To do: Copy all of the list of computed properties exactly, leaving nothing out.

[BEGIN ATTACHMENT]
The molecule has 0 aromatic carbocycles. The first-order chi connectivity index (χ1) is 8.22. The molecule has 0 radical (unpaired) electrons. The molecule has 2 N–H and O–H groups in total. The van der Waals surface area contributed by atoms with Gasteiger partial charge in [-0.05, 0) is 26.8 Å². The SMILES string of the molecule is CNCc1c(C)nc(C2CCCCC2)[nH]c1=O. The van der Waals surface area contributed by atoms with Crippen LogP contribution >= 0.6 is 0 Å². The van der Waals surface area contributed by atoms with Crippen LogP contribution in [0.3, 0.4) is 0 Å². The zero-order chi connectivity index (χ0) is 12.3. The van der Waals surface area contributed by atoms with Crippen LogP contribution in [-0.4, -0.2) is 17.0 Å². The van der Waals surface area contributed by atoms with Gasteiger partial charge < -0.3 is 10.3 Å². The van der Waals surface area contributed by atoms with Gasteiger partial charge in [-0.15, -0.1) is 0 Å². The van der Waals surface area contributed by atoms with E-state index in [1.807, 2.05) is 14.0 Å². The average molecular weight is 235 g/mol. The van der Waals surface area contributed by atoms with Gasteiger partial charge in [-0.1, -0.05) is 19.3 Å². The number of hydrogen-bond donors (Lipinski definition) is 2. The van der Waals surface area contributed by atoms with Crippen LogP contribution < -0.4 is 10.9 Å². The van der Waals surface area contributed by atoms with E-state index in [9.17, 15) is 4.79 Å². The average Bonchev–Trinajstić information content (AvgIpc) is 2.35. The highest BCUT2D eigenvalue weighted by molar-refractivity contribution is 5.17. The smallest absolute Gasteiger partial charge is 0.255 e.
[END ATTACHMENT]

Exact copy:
The molecule has 0 aromatic carbocycles. The first-order chi connectivity index (χ1) is 8.22. The molecule has 0 radical (unpaired) electrons. The molecule has 2 N–H and O–H groups in total. The van der Waals surface area contributed by atoms with Gasteiger partial charge in [-0.05, 0) is 26.8 Å². The SMILES string of the molecule is CNCc1c(C)nc(C2CCCCC2)[nH]c1=O. The van der Waals surface area contributed by atoms with Crippen LogP contribution >= 0.6 is 0 Å². The van der Waals surface area contributed by atoms with Crippen LogP contribution in [0.3, 0.4) is 0 Å². The zero-order chi connectivity index (χ0) is 12.3. The van der Waals surface area contributed by atoms with Crippen LogP contribution in [-0.4, -0.2) is 17.0 Å². The van der Waals surface area contributed by atoms with Gasteiger partial charge < -0.3 is 10.3 Å². The van der Waals surface area contributed by atoms with Gasteiger partial charge in [-0.15, -0.1) is 0 Å². The van der Waals surface area contributed by atoms with E-state index in [1.807, 2.05) is 14.0 Å². The average molecular weight is 235 g/mol. The van der Waals surface area contributed by atoms with Gasteiger partial charge in [-0.1, -0.05) is 19.3 Å². The number of hydrogen-bond donors (Lipinski definition) is 2. The van der Waals surface area contributed by atoms with Crippen LogP contribution < -0.4 is 10.9 Å². The van der Waals surface area contributed by atoms with E-state index in [9.17, 15) is 4.79 Å². The average Bonchev–Trinajstić information content (AvgIpc) is 2.35. The highest BCUT2D eigenvalue weighted by molar-refractivity contribution is 5.17. The smallest absolute Gasteiger partial charge is 0.255 e.